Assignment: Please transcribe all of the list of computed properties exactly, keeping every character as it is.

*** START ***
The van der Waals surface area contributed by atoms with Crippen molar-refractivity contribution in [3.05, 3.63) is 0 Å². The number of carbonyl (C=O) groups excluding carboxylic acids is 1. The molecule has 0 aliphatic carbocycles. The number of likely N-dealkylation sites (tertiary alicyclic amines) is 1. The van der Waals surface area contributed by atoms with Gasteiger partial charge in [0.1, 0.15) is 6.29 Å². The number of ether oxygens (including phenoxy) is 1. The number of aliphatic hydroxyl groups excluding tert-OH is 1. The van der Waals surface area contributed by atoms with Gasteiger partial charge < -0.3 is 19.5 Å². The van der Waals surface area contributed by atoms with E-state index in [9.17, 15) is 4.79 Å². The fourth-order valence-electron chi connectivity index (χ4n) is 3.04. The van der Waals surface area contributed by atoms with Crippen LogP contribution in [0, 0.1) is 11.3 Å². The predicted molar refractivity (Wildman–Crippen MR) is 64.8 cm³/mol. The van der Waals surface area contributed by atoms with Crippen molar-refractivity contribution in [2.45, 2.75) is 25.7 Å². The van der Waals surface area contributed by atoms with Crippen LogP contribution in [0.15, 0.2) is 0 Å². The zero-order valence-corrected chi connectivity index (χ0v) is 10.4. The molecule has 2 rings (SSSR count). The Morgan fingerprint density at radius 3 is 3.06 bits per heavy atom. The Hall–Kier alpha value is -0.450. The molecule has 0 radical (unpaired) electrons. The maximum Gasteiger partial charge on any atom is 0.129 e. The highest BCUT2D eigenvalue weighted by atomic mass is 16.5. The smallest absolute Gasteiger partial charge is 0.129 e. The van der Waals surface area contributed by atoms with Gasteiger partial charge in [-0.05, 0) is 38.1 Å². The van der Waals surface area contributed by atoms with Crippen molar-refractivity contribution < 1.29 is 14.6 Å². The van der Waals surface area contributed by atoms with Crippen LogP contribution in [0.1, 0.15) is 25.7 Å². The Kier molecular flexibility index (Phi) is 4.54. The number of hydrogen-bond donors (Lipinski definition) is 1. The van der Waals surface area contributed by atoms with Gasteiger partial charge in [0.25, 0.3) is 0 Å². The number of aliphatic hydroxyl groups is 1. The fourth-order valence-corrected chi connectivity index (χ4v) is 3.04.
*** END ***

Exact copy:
The van der Waals surface area contributed by atoms with Crippen molar-refractivity contribution in [3.05, 3.63) is 0 Å². The number of carbonyl (C=O) groups excluding carboxylic acids is 1. The molecule has 0 aliphatic carbocycles. The number of likely N-dealkylation sites (tertiary alicyclic amines) is 1. The van der Waals surface area contributed by atoms with Gasteiger partial charge in [0.1, 0.15) is 6.29 Å². The number of ether oxygens (including phenoxy) is 1. The number of aliphatic hydroxyl groups excluding tert-OH is 1. The van der Waals surface area contributed by atoms with Gasteiger partial charge < -0.3 is 19.5 Å². The van der Waals surface area contributed by atoms with E-state index in [9.17, 15) is 4.79 Å². The fourth-order valence-electron chi connectivity index (χ4n) is 3.04. The van der Waals surface area contributed by atoms with Crippen LogP contribution in [0, 0.1) is 11.3 Å². The predicted molar refractivity (Wildman–Crippen MR) is 64.8 cm³/mol. The van der Waals surface area contributed by atoms with Crippen molar-refractivity contribution in [2.45, 2.75) is 25.7 Å². The van der Waals surface area contributed by atoms with Crippen LogP contribution in [0.15, 0.2) is 0 Å². The zero-order valence-corrected chi connectivity index (χ0v) is 10.4. The molecule has 2 rings (SSSR count). The Morgan fingerprint density at radius 3 is 3.06 bits per heavy atom. The Hall–Kier alpha value is -0.450. The molecule has 0 radical (unpaired) electrons. The maximum Gasteiger partial charge on any atom is 0.129 e. The highest BCUT2D eigenvalue weighted by atomic mass is 16.5. The smallest absolute Gasteiger partial charge is 0.129 e. The van der Waals surface area contributed by atoms with Gasteiger partial charge in [-0.05, 0) is 38.1 Å². The van der Waals surface area contributed by atoms with Crippen molar-refractivity contribution < 1.29 is 14.6 Å². The van der Waals surface area contributed by atoms with Crippen LogP contribution in [0.1, 0.15) is 25.7 Å². The Kier molecular flexibility index (Phi) is 4.54. The number of hydrogen-bond donors (Lipinski definition) is 1. The van der Waals surface area contributed by atoms with Gasteiger partial charge in [0.25, 0.3) is 0 Å². The number of aliphatic hydroxyl groups is 1. The fourth-order valence-corrected chi connectivity index (χ4v) is 3.04.